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Authors: Stephen Drury Smith

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July 18, 1940, 11:30 a.m. (NBC Red and Blue Networks)

In 1940, FDR decided to seek an unprecedented third term in office. He was ambivalent about running again. He had spent eight grueling years in office leading the country through depression and preparing it to defend itself against the Axis. Roosevelt had told confidants that he wanted to retire to his country estate in Hyde Park, New York. But with war closing in, FDR felt both an obligation and a desire to stay in command. ER also had mixed feelings about spending another four years in the White House. She found the role of a political spouse both constraining and, at times, tedious. But she did not discourage FDR from running. With war on the horizon, she felt there were few people qualified to succeed him.

FDR chose not to attend the 1940 Democratic National Convention in Chicago. There was little doubt that he would be nominated, but many of the party faithful in Chicago were in a sour mood over how Roosevelt's political lieutenants tried to manage the convention. ER and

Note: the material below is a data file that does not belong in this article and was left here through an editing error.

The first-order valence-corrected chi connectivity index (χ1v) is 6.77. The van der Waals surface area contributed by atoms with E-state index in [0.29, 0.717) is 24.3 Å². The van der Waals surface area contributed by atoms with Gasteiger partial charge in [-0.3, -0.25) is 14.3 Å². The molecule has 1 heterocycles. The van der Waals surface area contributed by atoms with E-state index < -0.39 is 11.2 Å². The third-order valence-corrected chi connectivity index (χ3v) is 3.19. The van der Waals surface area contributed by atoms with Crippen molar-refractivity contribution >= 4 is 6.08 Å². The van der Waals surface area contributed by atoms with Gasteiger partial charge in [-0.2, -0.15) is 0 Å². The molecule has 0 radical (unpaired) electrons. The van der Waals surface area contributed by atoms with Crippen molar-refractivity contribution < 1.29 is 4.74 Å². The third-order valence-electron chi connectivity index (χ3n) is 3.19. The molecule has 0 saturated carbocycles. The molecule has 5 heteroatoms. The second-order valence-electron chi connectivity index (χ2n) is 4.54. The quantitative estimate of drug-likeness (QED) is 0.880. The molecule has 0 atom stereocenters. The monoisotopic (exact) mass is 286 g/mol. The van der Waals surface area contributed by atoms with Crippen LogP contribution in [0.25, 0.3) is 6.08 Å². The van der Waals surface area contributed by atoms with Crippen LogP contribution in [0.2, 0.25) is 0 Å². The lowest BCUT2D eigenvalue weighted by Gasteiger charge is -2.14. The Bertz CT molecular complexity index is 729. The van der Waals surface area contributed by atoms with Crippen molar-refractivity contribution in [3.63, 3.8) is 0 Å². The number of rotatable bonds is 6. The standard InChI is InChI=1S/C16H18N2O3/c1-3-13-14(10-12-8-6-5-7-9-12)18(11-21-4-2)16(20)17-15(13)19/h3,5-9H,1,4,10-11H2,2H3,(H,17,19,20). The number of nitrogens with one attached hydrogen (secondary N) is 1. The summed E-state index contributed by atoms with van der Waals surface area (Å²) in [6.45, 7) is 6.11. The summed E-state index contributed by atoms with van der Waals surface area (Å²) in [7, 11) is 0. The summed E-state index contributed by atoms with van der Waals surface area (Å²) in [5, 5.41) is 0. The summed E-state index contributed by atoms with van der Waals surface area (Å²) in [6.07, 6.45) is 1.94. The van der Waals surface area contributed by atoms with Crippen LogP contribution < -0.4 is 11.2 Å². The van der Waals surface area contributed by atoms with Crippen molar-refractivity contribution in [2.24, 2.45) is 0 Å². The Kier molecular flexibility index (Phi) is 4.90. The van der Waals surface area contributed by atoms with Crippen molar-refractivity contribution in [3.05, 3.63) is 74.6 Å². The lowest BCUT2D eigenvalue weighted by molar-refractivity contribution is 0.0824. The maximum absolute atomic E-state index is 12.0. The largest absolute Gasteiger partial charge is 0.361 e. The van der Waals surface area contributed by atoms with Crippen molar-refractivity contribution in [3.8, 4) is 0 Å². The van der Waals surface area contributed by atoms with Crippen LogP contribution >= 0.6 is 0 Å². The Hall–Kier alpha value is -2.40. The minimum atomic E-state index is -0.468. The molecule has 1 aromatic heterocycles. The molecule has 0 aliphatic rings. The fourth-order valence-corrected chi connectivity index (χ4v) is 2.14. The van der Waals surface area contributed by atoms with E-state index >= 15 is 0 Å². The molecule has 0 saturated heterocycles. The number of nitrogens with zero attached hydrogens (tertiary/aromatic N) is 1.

party chairman James Farley were at odds. The delegates were divided on a host of issues, including FDR's choice for a running mate, agriculture secretary Henry Wallace. A liberal idealist with shallow support in the party, Wallace was opposed by a variety of factions, including isolationists who feared that Wallace and FDR were keen to go to war.

The atmosphere at the convention grew increasingly ugly. Secretary of Labor Frances Perkins, who was at the event, phoned FDR and suggested that the first lady come to Chicago to help calm the waters. “I think she would make an excellent impression,” FDR replied. “You know, Eleanor always makes people feel right.”
ER thought the idea “utter nonsense” but she agreed to go.

ER found the convention in turmoil and confusion. To her surprise, she was asked to address the delegates. The rowdy convention delegates grew silent as ER approached the podium. It was the first time a first lady had addressed a political convention. She kept her remarks brief. She told the delegates they should set aside their individual interests for the good of the party and the nation. “This is no ordinary time,” ER said, as she encouraged the party faithful to come together. After she finished, the delegates nominated Henry Wallace for vice president.